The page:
Moment of Truth at the UN General Assembly

You might suppose that the United Nations General Assembly in New York is done with its opening exertions for 2013, now that the new UN celebrity, Iran's President Hassan Rouhani, has flown home to help his boss, Supreme Leader Ali Khamenei, tend to such projects as -- how has Rouhani described it? --  "our peaceful nuclear energy program" and "my government's readiness to help facilitate dialogue between the Syrian government and the opposition." (Quoting here from the Sept. 19 Washing Post op-ed with which Rouhani's public relations team prepared the ground for his arrival on the UN main stage.)

For sure, it was an action-packed week at UN headquarters. Even beyond the round-the-clock news of Rouhani -- speaking, snubbing, giving interviews, taking phone calls -- there were such episodes as the UN General Assembly inviting the Palestinian Authority's Mahmoud Abbas to take a seat, for the first time, in the onstage beige chair reserved for heads of state (part of the GA's continuing effort to help the PA do an end-run around the Palestinian promises in the Oslo Accords). There was the usual appearance by Zimbabwe's longtime despot, Robert Mugabe, who at age 89 did a remarkably spry job of praising the UN and denouncing the U.S., Britain and their allies ("Shame, shame, shame"). There was the not entirely surprising non-appearance of Sudan's President Omar al Bashir, who had planned to attend (this plan was surprising, given that Bashir is under indictment by the International Criminal Court for his role in Sudan's genocide). Instead, Bashir sent Sudan's minister of foreign affairs, Ali Ahmed Karti, who spent the first part of his speech to the GA denouncing the U.S., which he said had denied Bashir a visa to attend the General Assembly (let us note, whatever one's criticisms of the State Department, at least they got that much right). On the heels of all this, the UN Security Council finally eked out a "Toothless and Unfocused" resolution on Syria, or at least on Syria's chemical weapons.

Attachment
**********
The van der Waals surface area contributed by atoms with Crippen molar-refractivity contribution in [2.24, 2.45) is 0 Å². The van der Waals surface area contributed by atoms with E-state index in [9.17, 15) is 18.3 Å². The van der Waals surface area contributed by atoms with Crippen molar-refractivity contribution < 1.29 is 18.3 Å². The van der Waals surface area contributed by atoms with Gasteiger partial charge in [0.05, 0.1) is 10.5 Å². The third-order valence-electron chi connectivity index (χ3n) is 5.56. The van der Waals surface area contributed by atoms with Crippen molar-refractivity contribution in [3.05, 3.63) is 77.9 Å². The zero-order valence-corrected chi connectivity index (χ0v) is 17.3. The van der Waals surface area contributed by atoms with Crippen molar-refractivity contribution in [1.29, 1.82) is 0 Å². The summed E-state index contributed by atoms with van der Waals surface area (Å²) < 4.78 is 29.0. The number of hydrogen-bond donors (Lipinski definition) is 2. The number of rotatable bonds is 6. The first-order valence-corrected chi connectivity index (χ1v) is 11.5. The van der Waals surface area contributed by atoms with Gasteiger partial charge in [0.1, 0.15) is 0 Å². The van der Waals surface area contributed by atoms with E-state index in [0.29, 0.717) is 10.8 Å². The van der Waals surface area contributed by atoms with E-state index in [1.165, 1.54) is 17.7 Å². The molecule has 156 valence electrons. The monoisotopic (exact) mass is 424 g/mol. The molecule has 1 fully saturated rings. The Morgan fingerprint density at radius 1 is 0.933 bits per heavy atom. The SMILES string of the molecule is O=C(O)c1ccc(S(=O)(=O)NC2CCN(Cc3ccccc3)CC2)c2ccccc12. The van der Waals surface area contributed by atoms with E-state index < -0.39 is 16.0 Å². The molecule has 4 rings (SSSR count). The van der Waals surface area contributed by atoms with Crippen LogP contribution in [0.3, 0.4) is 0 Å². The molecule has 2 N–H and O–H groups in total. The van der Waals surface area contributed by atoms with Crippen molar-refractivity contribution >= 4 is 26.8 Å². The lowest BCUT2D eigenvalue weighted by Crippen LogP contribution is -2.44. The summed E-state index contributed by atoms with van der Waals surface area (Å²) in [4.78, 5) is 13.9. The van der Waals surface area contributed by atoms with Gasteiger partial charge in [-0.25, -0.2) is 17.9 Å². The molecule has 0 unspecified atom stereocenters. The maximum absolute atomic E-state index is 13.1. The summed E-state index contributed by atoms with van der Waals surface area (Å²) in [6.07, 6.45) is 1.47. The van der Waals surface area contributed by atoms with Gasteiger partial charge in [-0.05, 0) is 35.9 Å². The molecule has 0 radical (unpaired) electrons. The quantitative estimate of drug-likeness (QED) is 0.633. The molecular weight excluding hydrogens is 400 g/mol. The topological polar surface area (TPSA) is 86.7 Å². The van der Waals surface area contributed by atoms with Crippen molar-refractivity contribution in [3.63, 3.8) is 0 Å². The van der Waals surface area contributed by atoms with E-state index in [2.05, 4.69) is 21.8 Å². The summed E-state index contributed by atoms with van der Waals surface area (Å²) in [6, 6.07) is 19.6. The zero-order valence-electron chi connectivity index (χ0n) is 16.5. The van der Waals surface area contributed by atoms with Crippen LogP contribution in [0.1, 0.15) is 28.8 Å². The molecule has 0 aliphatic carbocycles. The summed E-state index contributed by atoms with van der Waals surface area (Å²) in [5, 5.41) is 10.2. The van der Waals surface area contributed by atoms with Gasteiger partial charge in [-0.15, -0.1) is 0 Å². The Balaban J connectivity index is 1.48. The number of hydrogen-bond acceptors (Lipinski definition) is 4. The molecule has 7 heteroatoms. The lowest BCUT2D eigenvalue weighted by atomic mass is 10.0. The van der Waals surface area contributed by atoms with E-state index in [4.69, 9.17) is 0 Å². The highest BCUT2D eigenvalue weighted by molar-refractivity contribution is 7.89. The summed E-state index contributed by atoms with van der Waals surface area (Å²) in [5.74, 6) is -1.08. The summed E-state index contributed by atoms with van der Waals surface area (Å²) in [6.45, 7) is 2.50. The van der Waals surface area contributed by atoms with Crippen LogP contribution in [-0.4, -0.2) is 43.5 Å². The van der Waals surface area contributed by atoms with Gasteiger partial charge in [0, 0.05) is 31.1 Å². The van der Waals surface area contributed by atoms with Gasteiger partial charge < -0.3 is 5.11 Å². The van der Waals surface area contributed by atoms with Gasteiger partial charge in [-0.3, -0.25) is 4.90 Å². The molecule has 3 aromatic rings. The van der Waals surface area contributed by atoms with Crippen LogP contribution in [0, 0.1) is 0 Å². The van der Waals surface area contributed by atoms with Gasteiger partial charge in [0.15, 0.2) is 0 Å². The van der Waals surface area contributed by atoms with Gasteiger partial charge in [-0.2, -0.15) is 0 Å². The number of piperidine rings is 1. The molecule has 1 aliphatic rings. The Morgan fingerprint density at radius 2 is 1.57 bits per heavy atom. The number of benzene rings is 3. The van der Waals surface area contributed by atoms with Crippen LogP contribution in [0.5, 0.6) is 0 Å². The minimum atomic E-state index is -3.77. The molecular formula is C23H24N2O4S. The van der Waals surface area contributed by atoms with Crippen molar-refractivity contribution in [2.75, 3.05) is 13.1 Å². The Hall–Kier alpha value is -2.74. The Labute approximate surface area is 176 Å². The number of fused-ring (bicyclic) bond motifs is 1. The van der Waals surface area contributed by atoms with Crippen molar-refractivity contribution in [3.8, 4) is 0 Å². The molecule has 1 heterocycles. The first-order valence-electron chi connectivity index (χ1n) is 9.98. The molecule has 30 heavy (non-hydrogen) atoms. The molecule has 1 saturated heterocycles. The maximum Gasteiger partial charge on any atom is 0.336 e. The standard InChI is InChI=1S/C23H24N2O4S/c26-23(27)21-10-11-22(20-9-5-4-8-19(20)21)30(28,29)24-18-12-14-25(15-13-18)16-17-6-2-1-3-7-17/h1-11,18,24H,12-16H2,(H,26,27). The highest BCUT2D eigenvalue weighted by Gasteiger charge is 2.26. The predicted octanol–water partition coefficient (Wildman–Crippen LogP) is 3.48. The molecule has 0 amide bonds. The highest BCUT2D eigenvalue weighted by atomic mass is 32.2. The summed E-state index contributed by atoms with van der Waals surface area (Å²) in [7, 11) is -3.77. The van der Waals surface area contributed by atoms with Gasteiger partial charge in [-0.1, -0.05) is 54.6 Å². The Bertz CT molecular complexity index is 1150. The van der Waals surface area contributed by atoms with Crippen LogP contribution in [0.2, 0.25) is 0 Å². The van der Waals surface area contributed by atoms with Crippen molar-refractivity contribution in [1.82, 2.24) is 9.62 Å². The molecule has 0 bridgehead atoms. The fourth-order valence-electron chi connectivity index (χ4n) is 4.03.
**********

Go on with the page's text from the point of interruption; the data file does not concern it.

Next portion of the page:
But for all that, the action is not quite over. Now comes that rarest of things at the UN General Assembly -- a moment of truth. The GA General Debate -- the parade of speakers across the main stage -- takes a break on Sunday, then resumes on Monday and finishes up with a final morning session on Tuesday. That last round is when Israel's Prime Minister Benjamin Netanyahu is scheduled to speak. Israel was represented at UN meetings last week by its strategic affairs minister, Yuval Steinitz. But for the finale, Netanyahu is flying in, going first to a meeting in Washington with President Obama, then addressing the UN General Assembly on Tuesday.

He'll have some highly varied company in the final lineup, which -- in a brilliant illustration of the UN's moral equivalence (or moral vertigo) -- will also include both the Holy See and North Korea. But (and this is in no way to fault the Holy See), the big event on Tuesday is Netanyahu. For too many of the speakers who climb the UN stage to address the General Assembly, and the world, the main effort is to weave a web of diplomatic fictions. By lonely contrast, Netanyahu's urgent effort, year after year, has been to sound the alarm about the realities of Iran's advancing nuclear program, and the dangers it poses not only to Israel, or the Middle East, but to the world. With the clock ticking and the duplicitous deals cooking, never has this message been more urgent. Advance reports, as well as basic sanity, suggest he will make the case again. At the UN, that will go over far less well, to say the least, than the razzle-dazzle of last week's Iranian "charm" offensive -- a buffet of falsehoods more palatable to politicians than the crude realities of the world's leading state sponsor of terrorism buying more time for making nuclear weapons. But for a moment of vital and urgent truth, delivered from the main stage of the UN, tune in Tuesday to the  finale.